Kisumu County health chiefs were Tuesday on high alert after two people died and 21 more admitted to hospitals after an outbreak of cholera.
In the latest incident that threatens the health of the country, about three dozen inmates inside Kodiaga Maximum Prison were also hospitalised with diarrhoea and vomiting, symptoms associated with waterborne diseases like cholera.
Kisumu County Director of Health Dr Ojwang Lusi confirmed the outbreak but said his colleagues were rushing to stop the incident from blowing out of control.
At a time when nurses are on strike, an outbreak beyond the control of the available skeleton medical staff could become a crisis no one wants to handle.
Dr Lusi said that one of the victims was a trader who died on Monday night after he was rushed to Port Florence Hospital with diarrhoea and other symptoms similar to cholera.
Tests later confirmed the man was suffering from the deadly water-borne disease.
Dead on arrival
According to the Port Florence Hospital Administrator Dr Harrison Ouko, the man identified as Fred Ochieng was rushed to the hospital on Monday evening with symptoms of vomiting and diarrhoea.
“The deceased was pronounced dead on arrival at the hospital. We have quarantined the area the deceased was admitted. The body is at Port Florence Mortuary,” said Dr Ouko.
Dr Lusi said 34 prisoners with symptoms of cholera were admitted to the Kodiaga prison's health facility over the weekend.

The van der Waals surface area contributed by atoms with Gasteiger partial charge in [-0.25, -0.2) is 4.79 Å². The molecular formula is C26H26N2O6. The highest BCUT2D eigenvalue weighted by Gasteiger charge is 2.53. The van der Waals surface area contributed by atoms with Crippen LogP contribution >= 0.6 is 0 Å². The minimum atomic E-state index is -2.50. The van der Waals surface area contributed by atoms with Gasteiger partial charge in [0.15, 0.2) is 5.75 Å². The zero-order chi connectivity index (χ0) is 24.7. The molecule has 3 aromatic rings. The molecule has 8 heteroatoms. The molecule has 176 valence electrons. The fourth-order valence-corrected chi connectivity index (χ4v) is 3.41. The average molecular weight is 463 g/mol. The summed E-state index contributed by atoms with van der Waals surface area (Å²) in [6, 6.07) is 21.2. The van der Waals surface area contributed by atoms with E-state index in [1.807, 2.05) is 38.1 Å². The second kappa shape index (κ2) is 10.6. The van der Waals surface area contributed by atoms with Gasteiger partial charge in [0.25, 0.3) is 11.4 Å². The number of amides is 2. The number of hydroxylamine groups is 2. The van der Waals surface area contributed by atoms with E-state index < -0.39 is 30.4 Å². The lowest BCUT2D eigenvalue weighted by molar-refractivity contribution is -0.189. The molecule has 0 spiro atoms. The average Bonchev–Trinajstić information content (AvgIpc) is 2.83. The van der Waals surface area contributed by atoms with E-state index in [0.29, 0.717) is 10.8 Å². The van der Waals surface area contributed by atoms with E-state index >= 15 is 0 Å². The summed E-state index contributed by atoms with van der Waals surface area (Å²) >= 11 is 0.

Regional Prison Commander Amos Misik said they alerted the public health officers on Sunday over Kodiaga prison inmates with symptoms of stomach aches, vomiting and diarrhoea.
“The Ministry of Health came in and gave medication to the inmates. The 34 prisoners were treated and have been discharged. Currently, we have suspended transfers of prisoners until we are safe from the cholera epidemic,” said Misik.
The prison currently holds 2,000 inmates, more than twice its capacity of 800.
Killed 34 inmates
In 2009, a cholera outbreak at the facility killed 34 inmates in a week in a case blamed on contaminated water, congestion and lack of sufficient sanitation facilities.
Environmental activists in the community have cited the river flowing near the prison as a possible source of the cholera outbreak in the area.
Magnam Environmental Network Director Micheal Nyangati accused the prisons of discharging sewer system into River Saka, which is used by community as source of water.
“Over the years we had cases of cholera outbreak in the area. We suspect the river flowing from the prisons could be leading source of the disease,” said Nyangati.
However the regional prison commander denied the allegation that the prison was discharge raw sewage into the river.
Cholera outbreak has affected Nairobi and 11 other counties.
Recently, the Ministry of Health formed a taskforce to contain the spread of the disease.